‘Divisive concepts’ bill passes Alabama House
In the Alabama legislature, legislation that seemed dead can suddenly leap back to life. That’s the case with a bill that would ban teaching “divisive concepts” in Alabama classrooms. Last week, a House committee carried the bill over.
“That sometimes means the committee doesn’t want to deal with it,” said Todd Stacy, host of Capitol Journal on Alabama Public Television and publisher of the Alabama Daily News. “But it can always be brought back by the chairman which it was.”
Stacy offered an update on this week’s action in the legislature.
Divisive concepts bill
The bill would ban certain “divisive concepts” from being discussed in K-12 schools. The measure is considered a compromise from an earlier proposal that sought to ban critical race theory. This bill doesn’t mention that theory by name but does put restrictions around how issues of race, gender, and religion can be taught. For instance, it bans teaching that the U.S. is “inherently racist or sexist.”
The bill’s sponsor, Republican Rep. Ed Oliver of Dadeville, said the measure “prevents kids from being taught to hate America and hate each other.” But opponents, particularly Black lawmakers, argued it would impede accurate teaching of history and educators would avoid certain topics for fear of running afoul of the rules.
The committee passed the bill on a voice vote Wednesday within seconds of it being brought up.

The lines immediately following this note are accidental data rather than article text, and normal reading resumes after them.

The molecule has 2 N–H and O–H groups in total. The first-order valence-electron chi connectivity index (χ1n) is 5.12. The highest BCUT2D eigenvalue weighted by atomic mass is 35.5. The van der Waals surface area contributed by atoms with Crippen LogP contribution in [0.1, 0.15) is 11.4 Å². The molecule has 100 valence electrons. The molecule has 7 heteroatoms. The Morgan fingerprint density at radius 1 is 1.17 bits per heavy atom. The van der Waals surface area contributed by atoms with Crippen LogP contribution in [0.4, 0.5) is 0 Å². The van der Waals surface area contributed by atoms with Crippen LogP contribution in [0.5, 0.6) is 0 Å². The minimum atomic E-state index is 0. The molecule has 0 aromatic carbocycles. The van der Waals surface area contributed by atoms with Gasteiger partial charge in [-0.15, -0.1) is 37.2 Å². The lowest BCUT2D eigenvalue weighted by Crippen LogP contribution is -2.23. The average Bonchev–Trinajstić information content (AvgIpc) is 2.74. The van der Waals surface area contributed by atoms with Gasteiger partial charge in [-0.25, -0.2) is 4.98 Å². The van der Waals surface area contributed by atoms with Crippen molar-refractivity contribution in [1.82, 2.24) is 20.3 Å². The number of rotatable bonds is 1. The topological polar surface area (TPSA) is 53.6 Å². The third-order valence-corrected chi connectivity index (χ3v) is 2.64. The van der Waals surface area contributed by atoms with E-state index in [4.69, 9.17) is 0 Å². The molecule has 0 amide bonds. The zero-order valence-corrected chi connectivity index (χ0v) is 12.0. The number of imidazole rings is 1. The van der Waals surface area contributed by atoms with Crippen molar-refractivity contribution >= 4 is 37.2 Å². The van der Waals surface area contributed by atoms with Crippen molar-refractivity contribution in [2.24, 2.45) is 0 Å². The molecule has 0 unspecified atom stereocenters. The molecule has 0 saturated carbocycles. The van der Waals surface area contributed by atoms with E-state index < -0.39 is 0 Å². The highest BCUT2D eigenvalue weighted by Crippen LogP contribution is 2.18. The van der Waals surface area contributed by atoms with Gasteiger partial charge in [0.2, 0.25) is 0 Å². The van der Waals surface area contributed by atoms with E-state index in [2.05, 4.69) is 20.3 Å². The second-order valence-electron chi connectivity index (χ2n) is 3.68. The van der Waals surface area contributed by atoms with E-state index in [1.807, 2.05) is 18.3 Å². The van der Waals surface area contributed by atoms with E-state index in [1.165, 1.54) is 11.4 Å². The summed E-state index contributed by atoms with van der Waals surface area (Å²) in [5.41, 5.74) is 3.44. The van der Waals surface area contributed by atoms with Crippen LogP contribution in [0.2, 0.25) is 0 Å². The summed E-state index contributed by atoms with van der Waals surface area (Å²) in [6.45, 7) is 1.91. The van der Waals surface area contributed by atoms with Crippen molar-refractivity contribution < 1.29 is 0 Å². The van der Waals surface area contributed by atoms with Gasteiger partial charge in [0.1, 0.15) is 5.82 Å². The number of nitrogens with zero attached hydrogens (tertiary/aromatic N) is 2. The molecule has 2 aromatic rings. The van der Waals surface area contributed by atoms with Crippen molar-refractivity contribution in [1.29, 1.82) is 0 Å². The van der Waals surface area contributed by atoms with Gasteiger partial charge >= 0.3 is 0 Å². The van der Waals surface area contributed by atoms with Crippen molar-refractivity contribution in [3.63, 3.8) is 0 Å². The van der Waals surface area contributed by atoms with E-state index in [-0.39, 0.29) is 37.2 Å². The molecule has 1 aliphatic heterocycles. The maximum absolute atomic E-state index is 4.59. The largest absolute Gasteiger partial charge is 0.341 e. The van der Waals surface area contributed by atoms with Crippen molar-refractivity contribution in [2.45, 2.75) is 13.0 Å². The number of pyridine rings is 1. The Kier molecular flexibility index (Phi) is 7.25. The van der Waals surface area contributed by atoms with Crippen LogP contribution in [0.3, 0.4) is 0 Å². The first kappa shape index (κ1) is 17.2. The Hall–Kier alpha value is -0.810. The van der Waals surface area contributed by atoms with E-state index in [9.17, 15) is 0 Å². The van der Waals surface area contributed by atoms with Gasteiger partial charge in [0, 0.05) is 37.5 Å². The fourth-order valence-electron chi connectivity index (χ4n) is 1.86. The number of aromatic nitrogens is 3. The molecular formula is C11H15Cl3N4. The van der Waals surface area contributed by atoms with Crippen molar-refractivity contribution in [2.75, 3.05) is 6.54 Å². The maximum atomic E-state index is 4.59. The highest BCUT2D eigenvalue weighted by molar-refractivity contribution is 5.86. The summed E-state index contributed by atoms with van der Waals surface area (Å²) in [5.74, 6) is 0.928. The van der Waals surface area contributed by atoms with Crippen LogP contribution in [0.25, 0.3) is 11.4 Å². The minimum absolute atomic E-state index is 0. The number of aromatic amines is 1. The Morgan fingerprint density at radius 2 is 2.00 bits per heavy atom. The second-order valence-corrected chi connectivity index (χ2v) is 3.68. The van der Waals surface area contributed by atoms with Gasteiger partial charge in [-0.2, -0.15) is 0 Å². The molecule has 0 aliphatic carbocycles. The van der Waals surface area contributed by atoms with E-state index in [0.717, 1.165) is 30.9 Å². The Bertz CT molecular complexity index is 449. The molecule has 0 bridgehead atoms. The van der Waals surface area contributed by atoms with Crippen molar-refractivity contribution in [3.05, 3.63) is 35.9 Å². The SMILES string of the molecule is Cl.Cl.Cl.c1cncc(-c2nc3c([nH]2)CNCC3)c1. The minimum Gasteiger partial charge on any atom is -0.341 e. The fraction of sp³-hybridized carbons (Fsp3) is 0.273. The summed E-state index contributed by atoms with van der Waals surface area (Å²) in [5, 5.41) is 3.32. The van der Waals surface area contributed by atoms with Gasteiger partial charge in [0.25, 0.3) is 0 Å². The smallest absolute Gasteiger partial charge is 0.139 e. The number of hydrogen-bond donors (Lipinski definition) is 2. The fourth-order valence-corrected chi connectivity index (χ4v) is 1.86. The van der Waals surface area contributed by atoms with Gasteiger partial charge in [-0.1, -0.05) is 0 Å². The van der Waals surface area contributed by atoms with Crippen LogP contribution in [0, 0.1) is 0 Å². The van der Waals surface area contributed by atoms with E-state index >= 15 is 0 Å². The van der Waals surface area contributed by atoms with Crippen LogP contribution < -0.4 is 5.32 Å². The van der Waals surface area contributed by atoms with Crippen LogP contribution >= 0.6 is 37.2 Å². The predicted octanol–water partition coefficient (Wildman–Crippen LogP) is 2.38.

“This bill had already had a significant amount of debate, a lot of public hearing, and lots of debate amongst the committee members,” Stacy said.
The proposal passed the House Thursday after about two hours of debate. The vote fell mostly along party lines with Republicans in support.
Todd suggested some House members were thinking about this being an election year when they acted on the bill. Next week, the legislature will be off for spring break and some lawmakers may be campaigning. This bill is popular with conservative Republican, base voters.
“They wanted to have something to show for it,” Stacy said. “A lot of these guys have primaries. They want to impress their very conservative voters to protect themselves in the upcoming primaries.”
A House committee passed a bill Thursday that would authorize a lottery with the proceeds largely going to college scholarships. This lottery bill is different from a gambling proposal taken up last week which includes casinos and sports betting.
Alabama is one of five states without a lottery. Proponents have tried unsuccessfully for decades to enact a lottery. In 1999, voters rejected a lottery proposal by then-Gov. Don Siegelman. Political maneuvering and turf wars have kept gambling proposals from making it to the legislative finish line.
“I get the sense that House members want to vote on it,” Stacy said. “They’re tired of being told they can’t produce a gambling bill, that they’re useless on the issue.”
House Speaker Mac McCutcheon said he wanted assurances there would be enough support to pass a lottery bill to avoid getting bogged down in debate on the House floor in the final days of the session.
The House Tuesday unanimously backed a $2.7 billion general fund budget, the largest in Alabama history. The spending plan included a 4% pay raise for state employees. Most state agencies would receive funding increases.
The proposal included money for the Department of Mental Health to build two new crisis centers. Alabama’s Medicaid agency would receive funding to extend the length of postpartum care to new mothers to 12 months.
The budget will go to a conference committee to work out differences between House and Senate versions.
“Everybody in the building is pretty happy about where the general fund is,” Stacy said.
Includes reporting from the Associated Press